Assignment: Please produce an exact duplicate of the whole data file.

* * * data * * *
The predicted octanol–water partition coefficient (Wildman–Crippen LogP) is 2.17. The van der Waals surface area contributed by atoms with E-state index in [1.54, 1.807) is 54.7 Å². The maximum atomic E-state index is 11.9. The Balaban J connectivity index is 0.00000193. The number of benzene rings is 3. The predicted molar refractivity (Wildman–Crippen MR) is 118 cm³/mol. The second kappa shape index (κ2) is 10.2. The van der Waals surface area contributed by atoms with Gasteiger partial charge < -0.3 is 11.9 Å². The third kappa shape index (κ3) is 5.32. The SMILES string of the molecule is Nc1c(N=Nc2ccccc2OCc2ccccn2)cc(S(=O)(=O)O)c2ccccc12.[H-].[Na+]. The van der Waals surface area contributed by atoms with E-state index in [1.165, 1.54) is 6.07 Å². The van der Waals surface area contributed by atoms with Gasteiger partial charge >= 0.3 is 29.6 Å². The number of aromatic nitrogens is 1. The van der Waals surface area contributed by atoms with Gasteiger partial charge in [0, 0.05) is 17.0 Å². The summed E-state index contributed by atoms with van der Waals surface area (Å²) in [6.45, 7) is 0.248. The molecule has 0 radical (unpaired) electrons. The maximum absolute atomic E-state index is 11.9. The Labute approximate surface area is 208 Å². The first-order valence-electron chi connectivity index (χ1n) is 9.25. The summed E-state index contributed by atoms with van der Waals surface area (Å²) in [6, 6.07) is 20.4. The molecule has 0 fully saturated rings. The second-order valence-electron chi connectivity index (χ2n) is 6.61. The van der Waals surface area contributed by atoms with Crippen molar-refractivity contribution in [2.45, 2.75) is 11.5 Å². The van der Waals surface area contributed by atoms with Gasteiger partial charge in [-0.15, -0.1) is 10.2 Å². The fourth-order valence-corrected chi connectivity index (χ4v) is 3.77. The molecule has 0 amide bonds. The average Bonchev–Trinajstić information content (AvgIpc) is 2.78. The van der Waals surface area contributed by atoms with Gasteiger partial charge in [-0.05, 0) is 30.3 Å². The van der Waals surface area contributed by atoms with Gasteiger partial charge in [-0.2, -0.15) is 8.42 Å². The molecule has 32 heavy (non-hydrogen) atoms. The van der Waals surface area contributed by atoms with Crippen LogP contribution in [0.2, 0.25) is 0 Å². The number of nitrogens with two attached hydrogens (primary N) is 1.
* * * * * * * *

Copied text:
The predicted octanol–water partition coefficient (Wildman–Crippen LogP) is 2.17. The van der Waals surface area contributed by atoms with E-state index in [1.54, 1.807) is 54.7 Å². The maximum atomic E-state index is 11.9. The Balaban J connectivity index is 0.00000193. The number of benzene rings is 3. The predicted molar refractivity (Wildman–Crippen MR) is 118 cm³/mol. The second kappa shape index (κ2) is 10.2. The van der Waals surface area contributed by atoms with Gasteiger partial charge < -0.3 is 11.9 Å². The third kappa shape index (κ3) is 5.32. The SMILES string of the molecule is Nc1c(N=Nc2ccccc2OCc2ccccn2)cc(S(=O)(=O)O)c2ccccc12.[H-].[Na+]. The van der Waals surface area contributed by atoms with E-state index in [1.165, 1.54) is 6.07 Å². The van der Waals surface area contributed by atoms with Gasteiger partial charge >= 0.3 is 29.6 Å². The number of aromatic nitrogens is 1. The van der Waals surface area contributed by atoms with Gasteiger partial charge in [0, 0.05) is 17.0 Å². The summed E-state index contributed by atoms with van der Waals surface area (Å²) in [6.45, 7) is 0.248. The molecule has 0 radical (unpaired) electrons. The maximum absolute atomic E-state index is 11.9. The Labute approximate surface area is 208 Å². The first-order valence-electron chi connectivity index (χ1n) is 9.25. The summed E-state index contributed by atoms with van der Waals surface area (Å²) in [6, 6.07) is 20.4. The molecule has 0 fully saturated rings. The second-order valence-electron chi connectivity index (χ2n) is 6.61. The van der Waals surface area contributed by atoms with Crippen molar-refractivity contribution in [2.45, 2.75) is 11.5 Å². The van der Waals surface area contributed by atoms with Gasteiger partial charge in [-0.15, -0.1) is 10.2 Å². The fourth-order valence-corrected chi connectivity index (χ4v) is 3.77. The molecule has 0 amide bonds. The average Bonchev–Trinajstić information content (AvgIpc) is 2.78. The van der Waals surface area contributed by atoms with Gasteiger partial charge in [-0.05, 0) is 30.3 Å². The van der Waals surface area contributed by atoms with Gasteiger partial charge in [-0.2, -0.15) is 8.42 Å². The molecule has 32 heavy (non-hydrogen) atoms. The van der Waals surface area contributed by atoms with Crippen LogP contribution in [0.2, 0.25) is 0 Å². The number of nitrogens with two attached hydrogens (primary N) is 1.